This time around Marie Claudinette Jean has opted for looks, though still glamorous, that are more subdued with the emphasis being placed on the fabrication and silhouette. And this is exactly the right direction that the brand needs to project to. Though most of the silhouettes and fabrications have been seen before, Marie Claudinette Jean aptly understands that she must update her brand with changing fashion trends. And the change in Fushá is refreshing.Bling without the garishness, who could ask for anything better!!

—William S. Gooch

The Blonds Spring 2019


The Blonds runway show is one of the most sought-after and highly anticipated shows of New York Fashion Week: The Shows (NYFWS). Always entertaining, with just the right amount of theatrical dynamism and fashion next, The Blonds, for the most part delivers the goods. Unfortunately, their spring 2019 collection was another matter.

As a critical mass, many fashion designers are suffering. Retail sales are low, investment dollars are hard to come by, and traditional ways of marketing, advertising and reaching consumers has lost traction. In other words, the fashion industry is in real trouble. And some designers/brands, unfortunately, are looking to gimmicks, hoping to attract consumers, particularly youthful consumers with deep pockets.

The Blonds spring 2019 collection, particularly as it was presented during NYFWS, seemed like a desperate attempt to maintain consumer and media interest in the brand. Inspired by Disney villains, Cruella de Vil, Ursula the Sea Witch, the Queen of Hearts, Maleficent, and others, The Blonds’ spring 2019 collection appeared to be more in the tradition of a Halloween fashion show—with a few celebs thrown in for good measure—than a legitimate fashion collection.

That said; The Blonds’ collections have always been on the side of phantasmagorical glam; still, this season the theatrics of the runway show overshadowed the collection. And there was some good fashion in the collection in the tradition of The Blonds’s design aesthetic—heavy embellishment, bedazzled bustiers, and sex, sex, and more sex.

Where in past shows The Blonds addition of supermodels and celebs did not distract from the collection, this season, unfortunately, cast members from FX’s hit series “Pose” were the show, entertaining as all out, but adding nothing to the fashion. With the exception of “Pose” cast member Dominique Jackson, who demonstrated classic runway glamazon diva strutting, the rest of the celebs could have stayed at home or at least be given a front row seat. (Remember, the age of Heatherette bacchanalian self-indulgence on the runway expired 10 years ago.)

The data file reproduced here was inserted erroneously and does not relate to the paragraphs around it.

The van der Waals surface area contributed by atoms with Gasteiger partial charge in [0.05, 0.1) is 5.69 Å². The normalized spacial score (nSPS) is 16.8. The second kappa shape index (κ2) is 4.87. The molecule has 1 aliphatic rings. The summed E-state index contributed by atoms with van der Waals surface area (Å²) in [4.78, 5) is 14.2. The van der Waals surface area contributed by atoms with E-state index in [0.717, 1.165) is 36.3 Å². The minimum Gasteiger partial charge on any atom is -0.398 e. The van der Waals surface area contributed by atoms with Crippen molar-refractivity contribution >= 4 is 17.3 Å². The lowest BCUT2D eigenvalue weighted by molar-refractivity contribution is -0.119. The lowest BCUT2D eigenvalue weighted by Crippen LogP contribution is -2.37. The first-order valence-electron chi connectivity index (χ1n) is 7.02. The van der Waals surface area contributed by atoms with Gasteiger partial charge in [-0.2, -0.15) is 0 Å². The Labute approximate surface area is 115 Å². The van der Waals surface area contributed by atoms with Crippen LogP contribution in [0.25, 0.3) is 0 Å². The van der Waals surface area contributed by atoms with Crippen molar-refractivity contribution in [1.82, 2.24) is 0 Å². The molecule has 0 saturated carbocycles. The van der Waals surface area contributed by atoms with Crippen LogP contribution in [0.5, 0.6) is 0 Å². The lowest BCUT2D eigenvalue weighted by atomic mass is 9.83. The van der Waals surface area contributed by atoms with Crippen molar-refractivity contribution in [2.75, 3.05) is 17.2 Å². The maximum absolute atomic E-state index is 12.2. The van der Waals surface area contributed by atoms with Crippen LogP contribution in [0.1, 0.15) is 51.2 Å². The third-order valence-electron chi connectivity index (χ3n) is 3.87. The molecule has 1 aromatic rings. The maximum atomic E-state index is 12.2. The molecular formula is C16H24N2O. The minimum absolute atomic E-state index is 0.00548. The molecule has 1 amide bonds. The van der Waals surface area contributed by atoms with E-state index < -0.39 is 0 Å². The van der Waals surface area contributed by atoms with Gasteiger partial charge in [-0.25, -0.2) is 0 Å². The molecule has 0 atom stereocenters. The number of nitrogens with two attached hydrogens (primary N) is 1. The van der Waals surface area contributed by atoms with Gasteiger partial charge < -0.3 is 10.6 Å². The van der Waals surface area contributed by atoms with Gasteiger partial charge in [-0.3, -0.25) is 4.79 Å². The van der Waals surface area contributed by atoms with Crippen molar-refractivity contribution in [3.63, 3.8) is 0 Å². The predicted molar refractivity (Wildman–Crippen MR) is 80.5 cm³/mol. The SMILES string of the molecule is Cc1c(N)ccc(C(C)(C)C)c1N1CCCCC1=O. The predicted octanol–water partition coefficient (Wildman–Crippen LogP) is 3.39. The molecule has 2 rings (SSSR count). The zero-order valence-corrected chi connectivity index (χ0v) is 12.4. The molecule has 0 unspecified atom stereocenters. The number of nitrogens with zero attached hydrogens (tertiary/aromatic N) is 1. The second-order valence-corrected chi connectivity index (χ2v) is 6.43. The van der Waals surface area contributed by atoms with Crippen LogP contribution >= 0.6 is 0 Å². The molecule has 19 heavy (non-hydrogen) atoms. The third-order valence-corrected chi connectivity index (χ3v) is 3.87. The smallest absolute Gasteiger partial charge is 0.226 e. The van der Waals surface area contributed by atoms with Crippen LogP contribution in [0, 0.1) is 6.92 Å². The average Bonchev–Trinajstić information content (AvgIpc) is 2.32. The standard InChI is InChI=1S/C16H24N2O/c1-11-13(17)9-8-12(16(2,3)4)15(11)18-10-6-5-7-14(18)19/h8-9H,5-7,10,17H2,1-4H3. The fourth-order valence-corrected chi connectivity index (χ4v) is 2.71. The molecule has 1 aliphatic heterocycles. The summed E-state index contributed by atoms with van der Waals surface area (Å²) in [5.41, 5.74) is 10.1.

Images courtesy of EB Consults

Phillipe and David Blond stick with what has worked and expand on that. Better luck next season!!—William S. Gooch

Pamella Roland Spring 2019

The late great Diana Vreeland once proclaimed that, “fashion is both now and next.” Almost fifty years later, Vreeland’s fashion prediction still applies.

For spring 2019, the flora and fauna and modern architecture of the tropical island of Bali inspired Pamella Roland for her red carpet–ready collection. True to form, Roland’s spring 2019 collection was stunningly beautiful, in the tradition that her die-hard fans have come to expect from her.

Roland conjured up images of Bali’s exquisite bold colors and textures in a collection that was rich in vibrant colors and embroideries. These bold color tones and textures aptly represented the modern architecture and lush flora and fauna of Bali as could be seen the collection’s fabric manipulation, sleek angles and silhouettes.

If there was a bit of next in this spring 2010 outing, that future projection was made evident in Roland’s use of 3D floral jacquard. And though Roland’s use of 3D floral jacquard was admirable, the combination of 3D techniques paired with floral jacquard did not come across as next, this pairing landed more in the area of matronly charm.

That said; unlike Vreeland’s eternal fashion prediction, Roland’s spring 2019 fashion collection, though now, definitely was not infused with a lot of next. And here lies the rub!! Perhaps, due to a rather staid retail market that doesn’t take much risk, for spring 2019 Rolland has stayed true to her established design aesthetic without pushing that aesthetic in a youthful or innovative direction. Her diehard fans will be pleased, but with this collection Roland will probably not expand her base, especially that youthful consumer who is always looking for something a little more avant-garde or unexpected.

        Images courtesy of Purple PR

There were several standout red-carpet looks in this spring 2019 collection. The most noteworthy looks include Roland’s yellow silk organza draped gown with tonal pearl seamed outline, gold metallic fringe and 3D sequin-embroidered cocktail, black satin and stretch crepe strapless cocktail with 3D petal-embroidered bodice, blush and yellow confetti-embroidered strapless cocktail and white ostrich feather hem, and blush and gold hand-painted ombré tulle ball gown with feather and crystal-embroidered bodice.—William S. Gooch